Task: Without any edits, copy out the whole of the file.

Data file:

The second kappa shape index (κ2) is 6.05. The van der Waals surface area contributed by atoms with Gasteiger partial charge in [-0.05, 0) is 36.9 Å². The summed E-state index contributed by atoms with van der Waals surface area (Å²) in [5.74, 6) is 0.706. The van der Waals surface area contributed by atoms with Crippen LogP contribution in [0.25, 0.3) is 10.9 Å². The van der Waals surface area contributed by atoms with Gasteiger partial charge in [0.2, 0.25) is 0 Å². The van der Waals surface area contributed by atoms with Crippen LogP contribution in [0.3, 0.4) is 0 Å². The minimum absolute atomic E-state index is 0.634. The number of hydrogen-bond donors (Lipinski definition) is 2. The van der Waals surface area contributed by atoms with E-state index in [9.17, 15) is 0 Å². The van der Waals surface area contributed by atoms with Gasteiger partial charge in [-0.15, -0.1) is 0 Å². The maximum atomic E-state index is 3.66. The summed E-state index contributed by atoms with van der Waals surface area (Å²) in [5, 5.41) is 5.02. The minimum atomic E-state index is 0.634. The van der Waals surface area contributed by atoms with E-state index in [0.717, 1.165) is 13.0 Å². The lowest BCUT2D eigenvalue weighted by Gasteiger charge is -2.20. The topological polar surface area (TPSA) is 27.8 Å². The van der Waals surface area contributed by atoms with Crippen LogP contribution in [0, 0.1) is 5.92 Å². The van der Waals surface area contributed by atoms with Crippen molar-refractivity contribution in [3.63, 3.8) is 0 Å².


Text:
The second kappa shape index (κ2) is 6.05. The van der Waals surface area contributed by atoms with Gasteiger partial charge in [-0.05, 0) is 36.9 Å². The summed E-state index contributed by atoms with van der Waals surface area (Å²) in [5.74, 6) is 0.706. The van der Waals surface area contributed by atoms with Crippen LogP contribution in [0.25, 0.3) is 10.9 Å². The van der Waals surface area contributed by atoms with Gasteiger partial charge in [0.2, 0.25) is 0 Å². The van der Waals surface area contributed by atoms with Crippen LogP contribution in [0.3, 0.4) is 0 Å². The minimum absolute atomic E-state index is 0.634. The number of hydrogen-bond donors (Lipinski definition) is 2. The van der Waals surface area contributed by atoms with E-state index in [9.17, 15) is 0 Å². The van der Waals surface area contributed by atoms with Gasteiger partial charge in [-0.15, -0.1) is 0 Å². The maximum atomic E-state index is 3.66. The summed E-state index contributed by atoms with van der Waals surface area (Å²) in [5, 5.41) is 5.02. The minimum atomic E-state index is 0.634. The van der Waals surface area contributed by atoms with E-state index in [0.717, 1.165) is 13.0 Å². The lowest BCUT2D eigenvalue weighted by Gasteiger charge is -2.20. The topological polar surface area (TPSA) is 27.8 Å². The van der Waals surface area contributed by atoms with Crippen LogP contribution in [0, 0.1) is 5.92 Å². The van der Waals surface area contributed by atoms with Crippen molar-refractivity contribution in [3.63, 3.8) is 0 Å².